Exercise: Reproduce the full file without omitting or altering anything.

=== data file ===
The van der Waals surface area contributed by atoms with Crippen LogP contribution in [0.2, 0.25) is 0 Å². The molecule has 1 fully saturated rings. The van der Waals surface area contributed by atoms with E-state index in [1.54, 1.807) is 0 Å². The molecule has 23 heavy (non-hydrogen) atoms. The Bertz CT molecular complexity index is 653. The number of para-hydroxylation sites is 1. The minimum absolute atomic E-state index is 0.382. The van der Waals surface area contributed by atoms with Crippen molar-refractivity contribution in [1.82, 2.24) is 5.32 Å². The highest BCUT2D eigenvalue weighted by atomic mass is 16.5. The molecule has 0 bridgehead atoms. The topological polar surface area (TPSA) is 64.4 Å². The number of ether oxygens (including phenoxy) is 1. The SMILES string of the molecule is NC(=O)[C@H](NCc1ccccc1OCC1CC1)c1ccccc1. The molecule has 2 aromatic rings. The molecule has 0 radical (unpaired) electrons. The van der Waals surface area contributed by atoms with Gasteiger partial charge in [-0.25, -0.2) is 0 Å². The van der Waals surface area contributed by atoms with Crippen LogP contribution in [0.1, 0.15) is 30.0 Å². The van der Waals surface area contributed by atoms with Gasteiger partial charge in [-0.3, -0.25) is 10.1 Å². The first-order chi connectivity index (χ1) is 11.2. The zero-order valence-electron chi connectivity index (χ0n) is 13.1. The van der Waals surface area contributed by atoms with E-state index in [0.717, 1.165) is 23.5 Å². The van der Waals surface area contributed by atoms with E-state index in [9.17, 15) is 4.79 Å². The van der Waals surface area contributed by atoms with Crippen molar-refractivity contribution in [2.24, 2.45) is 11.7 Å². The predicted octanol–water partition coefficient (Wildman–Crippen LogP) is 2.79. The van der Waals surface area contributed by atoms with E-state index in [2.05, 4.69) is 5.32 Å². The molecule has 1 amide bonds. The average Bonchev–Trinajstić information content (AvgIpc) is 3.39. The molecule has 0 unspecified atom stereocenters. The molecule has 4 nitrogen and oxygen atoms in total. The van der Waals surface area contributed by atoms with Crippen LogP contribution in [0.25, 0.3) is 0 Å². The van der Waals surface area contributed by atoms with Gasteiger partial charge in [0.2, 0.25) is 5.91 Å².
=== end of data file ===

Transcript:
The van der Waals surface area contributed by atoms with Crippen LogP contribution in [0.2, 0.25) is 0 Å². The molecule has 1 fully saturated rings. The van der Waals surface area contributed by atoms with E-state index in [1.54, 1.807) is 0 Å². The molecule has 23 heavy (non-hydrogen) atoms. The Bertz CT molecular complexity index is 653. The number of para-hydroxylation sites is 1. The minimum absolute atomic E-state index is 0.382. The van der Waals surface area contributed by atoms with Crippen molar-refractivity contribution in [1.82, 2.24) is 5.32 Å². The highest BCUT2D eigenvalue weighted by atomic mass is 16.5. The molecule has 0 bridgehead atoms. The topological polar surface area (TPSA) is 64.4 Å². The number of ether oxygens (including phenoxy) is 1. The SMILES string of the molecule is NC(=O)[C@H](NCc1ccccc1OCC1CC1)c1ccccc1. The molecule has 2 aromatic rings. The molecule has 0 radical (unpaired) electrons. The van der Waals surface area contributed by atoms with Gasteiger partial charge in [-0.25, -0.2) is 0 Å². The van der Waals surface area contributed by atoms with Crippen LogP contribution in [0.1, 0.15) is 30.0 Å². The van der Waals surface area contributed by atoms with Gasteiger partial charge in [-0.3, -0.25) is 10.1 Å². The first-order chi connectivity index (χ1) is 11.2. The zero-order valence-electron chi connectivity index (χ0n) is 13.1. The van der Waals surface area contributed by atoms with E-state index in [0.717, 1.165) is 23.5 Å². The van der Waals surface area contributed by atoms with E-state index in [9.17, 15) is 4.79 Å². The van der Waals surface area contributed by atoms with Crippen molar-refractivity contribution in [2.24, 2.45) is 11.7 Å². The predicted octanol–water partition coefficient (Wildman–Crippen LogP) is 2.79. The van der Waals surface area contributed by atoms with E-state index in [2.05, 4.69) is 5.32 Å². The molecule has 1 amide bonds. The average Bonchev–Trinajstić information content (AvgIpc) is 3.39. The molecule has 0 unspecified atom stereocenters. The molecule has 4 nitrogen and oxygen atoms in total. The van der Waals surface area contributed by atoms with Crippen LogP contribution in [0.25, 0.3) is 0 Å². The van der Waals surface area contributed by atoms with Gasteiger partial charge in [0.2, 0.25) is 5.91 Å².